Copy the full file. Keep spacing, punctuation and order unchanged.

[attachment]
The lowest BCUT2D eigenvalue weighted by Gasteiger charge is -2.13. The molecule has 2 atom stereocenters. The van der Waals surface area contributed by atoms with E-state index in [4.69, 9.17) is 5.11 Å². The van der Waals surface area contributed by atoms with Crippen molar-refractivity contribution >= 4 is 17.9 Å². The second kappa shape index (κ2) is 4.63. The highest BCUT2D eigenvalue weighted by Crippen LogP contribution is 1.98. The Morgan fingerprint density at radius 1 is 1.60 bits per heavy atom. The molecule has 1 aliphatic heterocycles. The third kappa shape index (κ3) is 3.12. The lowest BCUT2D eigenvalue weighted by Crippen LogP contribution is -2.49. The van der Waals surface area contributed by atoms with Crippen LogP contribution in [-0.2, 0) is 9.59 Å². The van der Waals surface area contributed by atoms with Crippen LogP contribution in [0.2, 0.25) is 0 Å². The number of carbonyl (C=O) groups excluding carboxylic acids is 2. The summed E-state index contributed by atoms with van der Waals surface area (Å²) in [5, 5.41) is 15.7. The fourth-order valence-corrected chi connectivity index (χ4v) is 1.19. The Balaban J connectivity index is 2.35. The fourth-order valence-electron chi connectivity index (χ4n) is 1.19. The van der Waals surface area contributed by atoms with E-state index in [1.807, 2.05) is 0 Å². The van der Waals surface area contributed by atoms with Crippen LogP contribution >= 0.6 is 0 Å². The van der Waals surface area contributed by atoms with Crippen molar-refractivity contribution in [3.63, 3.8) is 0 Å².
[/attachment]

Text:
The lowest BCUT2D eigenvalue weighted by Gasteiger charge is -2.13. The molecule has 2 atom stereocenters. The van der Waals surface area contributed by atoms with E-state index in [4.69, 9.17) is 5.11 Å². The van der Waals surface area contributed by atoms with Crippen molar-refractivity contribution >= 4 is 17.9 Å². The second kappa shape index (κ2) is 4.63. The highest BCUT2D eigenvalue weighted by Crippen LogP contribution is 1.98. The Morgan fingerprint density at radius 1 is 1.60 bits per heavy atom. The molecule has 1 aliphatic heterocycles. The third kappa shape index (κ3) is 3.12. The lowest BCUT2D eigenvalue weighted by Crippen LogP contribution is -2.49. The van der Waals surface area contributed by atoms with Crippen LogP contribution in [-0.2, 0) is 9.59 Å². The van der Waals surface area contributed by atoms with Crippen LogP contribution in [0.2, 0.25) is 0 Å². The number of carbonyl (C=O) groups excluding carboxylic acids is 2. The summed E-state index contributed by atoms with van der Waals surface area (Å²) in [5, 5.41) is 15.7. The fourth-order valence-corrected chi connectivity index (χ4v) is 1.19. The Balaban J connectivity index is 2.35. The fourth-order valence-electron chi connectivity index (χ4n) is 1.19. The van der Waals surface area contributed by atoms with E-state index in [1.807, 2.05) is 0 Å². The van der Waals surface area contributed by atoms with Crippen LogP contribution >= 0.6 is 0 Å². The van der Waals surface area contributed by atoms with Crippen molar-refractivity contribution in [3.63, 3.8) is 0 Å².